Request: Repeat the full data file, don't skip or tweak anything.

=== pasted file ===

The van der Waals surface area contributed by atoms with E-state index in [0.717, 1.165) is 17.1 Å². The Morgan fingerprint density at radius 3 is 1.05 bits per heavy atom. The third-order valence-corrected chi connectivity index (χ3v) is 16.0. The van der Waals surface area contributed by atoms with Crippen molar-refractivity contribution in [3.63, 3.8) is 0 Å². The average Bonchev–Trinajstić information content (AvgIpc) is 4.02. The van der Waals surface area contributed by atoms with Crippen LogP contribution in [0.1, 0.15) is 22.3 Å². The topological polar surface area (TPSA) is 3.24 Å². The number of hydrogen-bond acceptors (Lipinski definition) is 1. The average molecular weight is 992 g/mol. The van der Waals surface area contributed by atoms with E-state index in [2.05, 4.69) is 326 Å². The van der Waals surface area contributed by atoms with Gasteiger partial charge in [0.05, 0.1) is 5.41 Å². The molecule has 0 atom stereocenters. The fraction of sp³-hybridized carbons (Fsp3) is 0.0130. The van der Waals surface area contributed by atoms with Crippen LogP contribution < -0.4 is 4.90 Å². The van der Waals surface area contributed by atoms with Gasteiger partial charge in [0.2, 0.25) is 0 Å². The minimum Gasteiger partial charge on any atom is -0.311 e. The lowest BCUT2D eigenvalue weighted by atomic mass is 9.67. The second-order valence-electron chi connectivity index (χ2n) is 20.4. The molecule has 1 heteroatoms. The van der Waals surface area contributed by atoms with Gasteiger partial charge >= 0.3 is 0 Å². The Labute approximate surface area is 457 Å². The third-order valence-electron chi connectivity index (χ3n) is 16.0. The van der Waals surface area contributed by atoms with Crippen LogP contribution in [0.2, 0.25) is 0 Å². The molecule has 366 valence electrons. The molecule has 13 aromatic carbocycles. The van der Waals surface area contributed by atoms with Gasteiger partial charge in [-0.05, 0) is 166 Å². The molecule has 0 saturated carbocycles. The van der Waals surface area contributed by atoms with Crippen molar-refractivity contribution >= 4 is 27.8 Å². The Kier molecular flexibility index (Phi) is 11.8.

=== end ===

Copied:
The van der Waals surface area contributed by atoms with E-state index in [0.717, 1.165) is 17.1 Å². The Morgan fingerprint density at radius 3 is 1.05 bits per heavy atom. The third-order valence-corrected chi connectivity index (χ3v) is 16.0. The van der Waals surface area contributed by atoms with Crippen molar-refractivity contribution in [3.63, 3.8) is 0 Å². The average Bonchev–Trinajstić information content (AvgIpc) is 4.02. The van der Waals surface area contributed by atoms with Crippen LogP contribution in [0.1, 0.15) is 22.3 Å². The topological polar surface area (TPSA) is 3.24 Å². The number of hydrogen-bond acceptors (Lipinski definition) is 1. The average molecular weight is 992 g/mol. The van der Waals surface area contributed by atoms with E-state index in [2.05, 4.69) is 326 Å². The van der Waals surface area contributed by atoms with Gasteiger partial charge in [0.05, 0.1) is 5.41 Å². The molecule has 0 atom stereocenters. The fraction of sp³-hybridized carbons (Fsp3) is 0.0130. The van der Waals surface area contributed by atoms with Crippen LogP contribution < -0.4 is 4.90 Å². The van der Waals surface area contributed by atoms with Gasteiger partial charge in [0.2, 0.25) is 0 Å². The minimum Gasteiger partial charge on any atom is -0.311 e. The lowest BCUT2D eigenvalue weighted by atomic mass is 9.67. The second-order valence-electron chi connectivity index (χ2n) is 20.4. The molecule has 1 heteroatoms. The van der Waals surface area contributed by atoms with Gasteiger partial charge >= 0.3 is 0 Å². The Labute approximate surface area is 457 Å². The third-order valence-electron chi connectivity index (χ3n) is 16.0. The van der Waals surface area contributed by atoms with Crippen LogP contribution in [0.2, 0.25) is 0 Å². The molecule has 366 valence electrons. The molecule has 13 aromatic carbocycles. The van der Waals surface area contributed by atoms with Gasteiger partial charge in [-0.05, 0) is 166 Å². The molecule has 0 saturated carbocycles. The van der Waals surface area contributed by atoms with Crippen molar-refractivity contribution >= 4 is 27.8 Å². The Kier molecular flexibility index (Phi) is 11.8.